The giant panda looks like an Oreo-inspired bear, and the red panda looks more like a red-furred raccoon. This discrepancy has led to much debate over whether all pandas, red and giant, share a closer genetic affinity with either raccoons or bears—a debate that science has not yet settled.
Of course, you've probably noticed that foxes haven't even entered into the conversation. Nonetheless, red pandas do bear a certain resemblance in both size and shape to foxes and have thus earned the colloquial nickname of firefoxes. If you look up a picture of a true firefox, you'll find an image of a red panda.
And so, such was the dilemma facing the Firefox visual identity team, led by Steven Garrity: A browser suffering from naming confusion was taking its name from an animal suffering from image confusion. Thus, Garrity and his group set the true firefox aside and designed a logo based on a more conventional fox image for the Firefox browser.
The current Firefox logo, designed by Stephen Desroches, debuted at the same time as the official Firefox name—one year ago this month. Jon Hicks developed the official icons based on this logo and continues to refine them, and he actively blogs about the subject.
Will Firefox still be Firefox a year from now, and will its logo remain the same? No one can say for sure, but the answers are certain to make for some great Geek Trivia.
The Quibble of the Week
If you uncover a questionable fact or debatable aspect of this week's Geek Trivia, just post it in the discussion area of the article. Every week, yours truly will choose the best post from the assembled masses and discuss it in the next edition of Geek Trivia.
This week, we have two quibbles, both of which offer updates to the Jan. 26 edition of Classic Geek Trivia, "Wide loads kept low," which discussed the Russian/Ukrainian Antonov AN-225 heavy cargo plane, the largest aircraft to have flown more than once.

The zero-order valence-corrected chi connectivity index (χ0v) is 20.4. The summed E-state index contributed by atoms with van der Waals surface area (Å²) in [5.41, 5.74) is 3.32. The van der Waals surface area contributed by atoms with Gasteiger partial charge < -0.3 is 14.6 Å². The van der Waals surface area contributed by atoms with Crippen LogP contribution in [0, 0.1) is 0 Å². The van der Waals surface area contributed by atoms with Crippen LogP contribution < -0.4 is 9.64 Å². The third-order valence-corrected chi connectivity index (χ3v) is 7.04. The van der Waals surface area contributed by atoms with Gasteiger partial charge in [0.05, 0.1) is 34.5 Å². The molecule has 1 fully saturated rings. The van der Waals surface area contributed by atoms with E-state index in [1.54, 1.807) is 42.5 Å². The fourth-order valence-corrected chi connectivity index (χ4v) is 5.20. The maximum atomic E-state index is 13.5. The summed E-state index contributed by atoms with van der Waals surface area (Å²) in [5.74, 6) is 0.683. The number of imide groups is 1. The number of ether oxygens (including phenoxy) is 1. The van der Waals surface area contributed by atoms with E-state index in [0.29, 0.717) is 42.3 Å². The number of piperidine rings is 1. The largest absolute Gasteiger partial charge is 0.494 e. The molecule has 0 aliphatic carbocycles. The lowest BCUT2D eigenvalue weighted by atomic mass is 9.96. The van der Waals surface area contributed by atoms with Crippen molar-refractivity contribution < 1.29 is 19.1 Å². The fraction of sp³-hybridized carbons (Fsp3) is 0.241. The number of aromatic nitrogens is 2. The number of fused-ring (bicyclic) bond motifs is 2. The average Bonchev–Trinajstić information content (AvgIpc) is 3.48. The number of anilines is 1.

TechRepublic member Borgesen explained that the AN-225 is no longer languishing in retirement.
"According to the Antonov Airline home page, the AN-225 has been restored and is now on active duty—amongst other projects, it has flown relief material to the tsunami disaster area."
TechRepublic member Kretz shared some additional data about the largest active duty plane ever built.
"The AN-225 was used earlier this month to transport a 75-ton mobile water purification system from Dubai to Singapore, where it was transferred by ship to Indonesia for use in the Tsunami relief effort."
For more, check out the Geek Trivia Archive.
The Trivia Geek, also known as Jay Garmon, is a former advertising copywriter and Web developer who's duped TechRepublic into underwriting his affinity for movies, sci-fi, comic books, technology, and all things geekish or subcultural.
Jay Garmon has a vast and terrifying knowledge of all things obscure, obtuse, and irrelevant. One day, he hopes to write science fiction, but for now he'll settle for something stranger — amusing and abusing IT pros. Read his full profile. You can also follow him on his personal blog.